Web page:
$hen L+7 interactions are wea'er than L+L or 7+7 interactionsP then c is 4 , 8positive deviation from ideality:, system can then tend towards phase separation and mixing is endothermic. xample: Fe+%u liquid alloy ;actors causing de#iations from ideal !eha#iour (: The deviations of a real solution from ideal (ehaviour are of two types they are ,: 0ositive deviation and 2: Oegative deviation The factors, which cause the deviations, are the interactions (etween similar and dissimilar atoms of the components of the solution. %onsider a solution in which the solvent is BLC and solute is B7C and if the interactions (etween similar atoms are FL+L and F7+7 and the interactions (etween dissimilar atoms are F L+7 then ,: If FL+L ! F7+7 ! FL+7 Then the solution (ecomes ideal 2: If FL+L ; FL+7 4 F7+7 Then the solution under goes negative deviation 2: If FL+L 4 FL+7 ; F7+7 Then the solution under goes positive deviation 15: a) (rite any fi#e differences !etween re#ersi!le and Irre#ersi!le processes !) Define Thermodynamic equili!rium c) e@plain the criteria for the esta!lishment of thermodynamic equili!rium Ans: Keversi(le process ,: It ta'es place with infinitesimally small change 2: These are ideali=ed and true in principle only 3: *ystem is at equili(rium at all stages of the process G: $or' done is maximum H: fficiency of reversi(le process is maximum J: This process can (e retraced (ac' in the opposite direction ?: xample: Ice can (e formed (y withdrawing heat from water at 55% under normal pressure. Further if heat is supplied at the same rate to ice at 55% under normal pressure water is formed at the same rate.

Irreversi(le process ,: It ta'es place with a finite change 2: Lll actual processes which occur are Irreversi(le 3: *ystem is at equili(rium only at the initial and final stages of the process G: $or' done is less than that of reversi(le process H: fficiency is less J: this process cannot (e retraced (ac' in the opposite direction ?: xample: when two gases are allowed to mix up into a given volume at a constant temperature, the pressure in the container increases. 7ut the two gases cannot (e separated (y `ust with drawing the pressure from the mixture.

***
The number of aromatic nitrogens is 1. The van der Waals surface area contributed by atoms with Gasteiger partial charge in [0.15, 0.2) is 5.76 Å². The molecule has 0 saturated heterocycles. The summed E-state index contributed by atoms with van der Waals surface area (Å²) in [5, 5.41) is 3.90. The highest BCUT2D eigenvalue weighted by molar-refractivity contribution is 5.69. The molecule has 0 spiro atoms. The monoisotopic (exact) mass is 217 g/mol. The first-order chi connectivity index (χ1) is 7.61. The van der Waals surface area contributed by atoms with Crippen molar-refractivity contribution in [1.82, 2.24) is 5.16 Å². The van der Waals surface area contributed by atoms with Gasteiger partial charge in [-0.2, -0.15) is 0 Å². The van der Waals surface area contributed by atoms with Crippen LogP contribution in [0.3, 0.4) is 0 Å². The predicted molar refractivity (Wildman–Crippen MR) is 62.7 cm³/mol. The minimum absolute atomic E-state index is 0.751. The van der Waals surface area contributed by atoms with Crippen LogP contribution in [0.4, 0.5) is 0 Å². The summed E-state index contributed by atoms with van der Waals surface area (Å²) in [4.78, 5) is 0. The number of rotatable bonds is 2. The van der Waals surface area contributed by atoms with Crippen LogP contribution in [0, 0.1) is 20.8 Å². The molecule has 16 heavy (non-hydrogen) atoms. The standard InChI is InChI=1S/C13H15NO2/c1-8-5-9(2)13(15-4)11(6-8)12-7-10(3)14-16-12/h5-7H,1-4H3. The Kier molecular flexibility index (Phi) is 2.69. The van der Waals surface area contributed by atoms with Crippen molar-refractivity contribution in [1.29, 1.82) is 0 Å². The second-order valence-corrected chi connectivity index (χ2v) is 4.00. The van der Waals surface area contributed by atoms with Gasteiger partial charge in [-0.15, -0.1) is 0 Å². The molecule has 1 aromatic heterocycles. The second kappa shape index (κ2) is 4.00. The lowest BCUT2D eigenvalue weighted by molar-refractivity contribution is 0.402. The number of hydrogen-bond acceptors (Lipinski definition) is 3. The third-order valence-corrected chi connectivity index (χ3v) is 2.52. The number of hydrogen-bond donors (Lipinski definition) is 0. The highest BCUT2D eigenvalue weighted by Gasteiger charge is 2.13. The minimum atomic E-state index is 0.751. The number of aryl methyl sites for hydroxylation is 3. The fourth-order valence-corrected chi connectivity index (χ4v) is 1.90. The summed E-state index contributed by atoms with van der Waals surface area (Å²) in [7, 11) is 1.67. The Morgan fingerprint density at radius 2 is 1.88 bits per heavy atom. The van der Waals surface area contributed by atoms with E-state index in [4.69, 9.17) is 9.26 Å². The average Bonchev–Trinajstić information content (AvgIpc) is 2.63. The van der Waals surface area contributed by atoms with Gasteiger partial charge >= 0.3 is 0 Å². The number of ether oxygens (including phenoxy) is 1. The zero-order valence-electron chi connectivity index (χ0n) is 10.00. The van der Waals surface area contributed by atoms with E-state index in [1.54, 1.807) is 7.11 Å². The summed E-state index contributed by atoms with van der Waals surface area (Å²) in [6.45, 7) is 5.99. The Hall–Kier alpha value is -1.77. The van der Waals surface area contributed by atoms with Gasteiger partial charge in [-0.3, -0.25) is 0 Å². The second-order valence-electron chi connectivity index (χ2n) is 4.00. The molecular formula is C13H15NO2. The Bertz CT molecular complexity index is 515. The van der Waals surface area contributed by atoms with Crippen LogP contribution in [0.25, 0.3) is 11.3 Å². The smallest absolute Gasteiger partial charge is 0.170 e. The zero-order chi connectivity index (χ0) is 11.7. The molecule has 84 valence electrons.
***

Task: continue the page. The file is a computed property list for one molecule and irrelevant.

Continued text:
(: L *ystem is said to (e under Thermodynamic equili(rium if the system under goes infinitesimal change so that we L(le to determine the values of its state properties such as 0ressure, Temperature and Uolume. c: For the esta(lishment of Thermodynamic equili(rium the system should (e in Thermal equili(rium Mechanical quili(rium and %hemical equili(rium

Thermal *quili!rium means the temperature of the system must (e uniform throughout the system I.e. dT ! 5 $here BdTC represents change in temperature Mechanical *quili!rium means the 0ressure of the system must (e uniform throughout the system I.e. d0 ! 5 $here Bd0C represents change in pressure. 2hemical *quili!rium the %hemical %omposition of the system must (e uniform throughout the system I.e. d% ! 5 $here Bd%C represents change in temperature 19: a) Define heat capacity at constant pressure (2p) and heat capacity at constant #olume(2#) !) Deri#e the relation !etween 2p and 2# for an ideal gas from first principles: Ans: a) $eat capacity: The heat capacity is the amount of heat required to raise the temperature of the system (y one degree %elsius. The relationship (etween heat and temperature change is usually expressed in the form shown (elow 2 . E ,T

$here % is the heat capacity $eat capacity at constant pressure 82&:: 2p . Ep ,T

$here "p ! &eat content of the system at constant 0ressure $eat capacity at constant #olume 82#:: E# ,T

2p $here

E# ! &eat content of the system at %onstant Uolume. !) Deri#ation of the relation !etween 2p and 2# from first principles: Lccording to the definition of heat capacity at constant 0ressure 8% p:, %p is given (y the following equation

DEp 2p
!

NT 9r R$ NT

//////////////(1)

2p

//////////////( )

$here DEp or R$ is heat content of the system at constant pressure : T is change in temperature Lccording to the definition of heat capacity at constant 0ressure 8% v:, %v is given (y the following equation 2# 4r 2#
! !

DE# NT R8 NT

///////////////(") ///////////////(')

$here DE or R8 is heat content of the system at constant volume. T is change in temperature Lccording to first law of thermodynamics: That is Lt constant pressure: DE . d8 3 D( DE . d8 3 &dI DEp . d8 3 &dI

Qividing the a(ove equation with dT 8change in temperature ) DEp dT . d8 dT 3 &dI dT ////////////////())

*u(stituting (1) and (') in ()) we get 2p . 2# 3 p dI dT ///////////////(1)

For one mole of an Ideal gas, the state equation is Qifferentiating on (oth sides: Lt constant pressure: Therefore That is

&I . %T &dI 3 Id& . %dT d& . &dI 3 - . %dT &dI . %dT dI dT . % &

*u(stituting this in eqn (1) 2p . 2# 3 &: % &

Therefore 2p . 2# 3 %

9r 2p / 2# . %